Slipknot Bassist Paul Gray's Widow Recalls Grim Final Days in Court - Rolling Stone
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Slipknot Bassist Paul Gray’s Widow Recalls Grim Final Days in Court

“Nobody else cared, nobody was involved,” Brenna Gray says of those closest to him. “They told me it was my problem”

Paul Gray SlipknotPaul Gray Slipknot

Paul Gray of Slipknot

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The widow of Slipknot bassist Paul Gray recalled his grim final days while giving court testimony against the masked musician’s sometime doctor, Daniel Baldi, this week. The doctor is currently on trial for the deaths of Gray and eight others, stemming from involuntary manslaughter charges that he had been careless with prescriptions, according to The Des Moines Register. Brenna Gray’s testimony claimed that neither Baldi nor his bandmates would help her confront the bassist – who had prior problems with drugs – before his death.

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Paul, who cofounded Slipknot in 1995 with drummer Joey Jordison and percussionist Shawn Crahan, was found dead at age 38 in an Urbandale, Iowa hotel room in May 2010. An autopsy revealed he had died of an overdose of morphine and fentanyl, a synthetic morphine substitute.

“The first time I saw a needle in my house was the week before Paul had passed,” she said. “The first time I had seen one in years. When I had moved in, I had thrown away needles. That was the prior time I had seen them in our house. I told [the doctor], ‘I think he’s using needles. . . ‘ He checked Paul’s hands, where frequently he had used intravenous drugs and had track marks, so his hands are scarred up. He checked his arms. He had not checked his feet.” She said that she had suggested the doctor check his feet.

Brenna reported that the doctor told her that Gray had passed his drug test and that the bassist had taken one every time he went to a doctor’s appointment. She found out that he had been testing positive for quite a few times after his death and that Baldi had continued to prescribe the anti-anxiety drug Xanax, which he had a history of abusing. Additionally, Brenna said Paul received medication refills of Xanax and Suboxine, which treats opium addictions, while on the road. Brenna said that Paul’s Xanas usage was eventually reduced in the months before his death.

“I found a needle floating in our toilet that was meant to be flushed, I believe, about a week before he died,” she said. “And then I had found a bag of needles the Saturday we staged the intervention [with family members] as well, unused, and I found one used needle that same Saturday.”

 Paul Gray’s Widow Testifies About Slipknot Member’s Death

She said she reported finding the used needle to Dr. Baldi, the band’s manager and her mother. She did not, however, speak with the doctor between the intervention and her husband’s death. She also did not call 911 about the bassist’s drug use at the time because she thought she would be arrested for possession and feared her unborn child would later be taken by authorities.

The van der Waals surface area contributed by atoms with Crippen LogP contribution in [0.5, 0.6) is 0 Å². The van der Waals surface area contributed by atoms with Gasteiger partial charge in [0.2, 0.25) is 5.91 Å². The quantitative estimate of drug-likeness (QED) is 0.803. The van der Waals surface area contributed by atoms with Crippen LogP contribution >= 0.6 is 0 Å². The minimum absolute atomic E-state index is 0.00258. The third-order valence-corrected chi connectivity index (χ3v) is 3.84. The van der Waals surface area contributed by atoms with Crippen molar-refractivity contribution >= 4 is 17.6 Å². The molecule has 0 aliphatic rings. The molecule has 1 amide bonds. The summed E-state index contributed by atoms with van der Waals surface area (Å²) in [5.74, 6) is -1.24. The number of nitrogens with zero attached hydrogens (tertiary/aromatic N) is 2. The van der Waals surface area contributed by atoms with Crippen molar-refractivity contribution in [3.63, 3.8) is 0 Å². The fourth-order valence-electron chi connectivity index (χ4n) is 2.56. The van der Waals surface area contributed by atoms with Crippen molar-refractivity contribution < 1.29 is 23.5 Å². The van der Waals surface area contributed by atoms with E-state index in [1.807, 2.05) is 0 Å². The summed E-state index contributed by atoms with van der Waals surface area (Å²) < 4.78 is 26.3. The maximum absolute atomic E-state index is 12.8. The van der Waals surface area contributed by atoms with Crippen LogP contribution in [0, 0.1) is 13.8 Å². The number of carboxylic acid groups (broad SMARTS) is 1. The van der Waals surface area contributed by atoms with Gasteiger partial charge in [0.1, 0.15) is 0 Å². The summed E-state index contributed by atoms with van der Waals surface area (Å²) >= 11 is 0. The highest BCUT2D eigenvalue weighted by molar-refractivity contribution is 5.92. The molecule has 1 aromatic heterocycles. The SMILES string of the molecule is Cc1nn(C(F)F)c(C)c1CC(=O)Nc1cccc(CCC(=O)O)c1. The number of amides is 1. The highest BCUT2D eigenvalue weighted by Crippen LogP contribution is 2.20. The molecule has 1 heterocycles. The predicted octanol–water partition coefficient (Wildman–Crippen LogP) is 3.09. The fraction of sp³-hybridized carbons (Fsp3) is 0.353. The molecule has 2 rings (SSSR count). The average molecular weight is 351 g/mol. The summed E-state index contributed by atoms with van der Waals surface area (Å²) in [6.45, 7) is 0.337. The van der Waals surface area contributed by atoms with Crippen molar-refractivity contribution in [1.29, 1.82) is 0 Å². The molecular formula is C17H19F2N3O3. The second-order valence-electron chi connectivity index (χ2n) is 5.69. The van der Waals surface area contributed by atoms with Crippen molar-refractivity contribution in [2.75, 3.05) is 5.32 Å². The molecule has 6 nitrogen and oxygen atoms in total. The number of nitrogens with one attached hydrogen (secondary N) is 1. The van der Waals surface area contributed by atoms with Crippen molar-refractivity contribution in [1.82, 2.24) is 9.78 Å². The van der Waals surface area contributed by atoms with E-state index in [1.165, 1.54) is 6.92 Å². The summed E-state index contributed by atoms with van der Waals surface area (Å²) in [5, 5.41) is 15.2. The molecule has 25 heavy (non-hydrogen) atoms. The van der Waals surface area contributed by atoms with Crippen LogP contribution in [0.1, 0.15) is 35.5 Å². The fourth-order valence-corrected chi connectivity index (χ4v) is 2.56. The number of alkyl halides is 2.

Brenna testified that she had taken photos of Paul passed out and shown them to Baldi. When Baldi’s attorney asked why there were no notes of her showing photos to him, she said, “A lot of things weren’t noted in there.”

Instead of calling authorities, she contacted Gray’s bandmates in Slipknot, who she claimed refused to help. Frontman Corey Taylor and Crahan are listed as potential witnesses in the trial. “One was playing golf two minutes away from our house but couldn’t come,” she testified. “Nobody else cared, nobody was involved. They told me it was my problem.” Paul died two days later.

Baldi’s lawyer alleged that Paul might not have gotten drugs from his client, saying only one bottle of pills found in the hotel room where he overdosed had a label naming his client. “You understand, do you not, ma’am, that if Paul got the morphine and the fentanyl on the street somewhere, that it’s nobody’s fault except Mr. Gray or the person he got it from?” he said.

“I don’t know where he got them,” she said. “It’s a hypothetical question. It’s not fair.”

If convicted, Baldi could serve up to 18 years in prison. The doctor denies responsibility in all nine of the deaths he has been charged with.

In a 2011 interview with Revolver magazine, Brenna said she did not know exactly when Paul slipped back into his addictions. “I wouldn’t say I really noticed anything until six weeks prior to his death,” she said. “And I knew something was going on, but I couldn’t put my finger on it. Because he would be fine one day, and the next he wouldn’t. So I was kind of unsure, like, ‘Hmm, something’s not adding up here.’ And it wasn’t until that Saturday that I realized what was going on when I found [needles] in my home. Then he passed away that Sunday.”

Brenna said Paul agreed to work on his problem. He was about to go on tour with the metal cover band Hail, but she told him he wasn’t allowed to leave so she could monitor him. “I called his manager, and I said, ‘You need to cancel this tour. He’s not going,'” she said. “And I just think it was a little too late. I think there’s nothing anyone could have done. And it’s just a big shock because I don’t think any of us really knew this time.”

Although Slipknot’s members have released albums variously and separately since Gray’s death, the group has yet to release a follow-up to its most recent release, 2008’s All Hope Is Gone. In February, Taylor told Kerrang!, via NME, that Slipknot had begun work on a new album. “I can say that, to me – and this is only my opinion – it’s a cross between [2001’s] Iowa and [2004’s] Volume 3, but that’s honestly just scratching the surface,” he said. “I think the fans are going to be very, very excited when they hear this stuff.”

In This Article: Paul Gray, Slipknot


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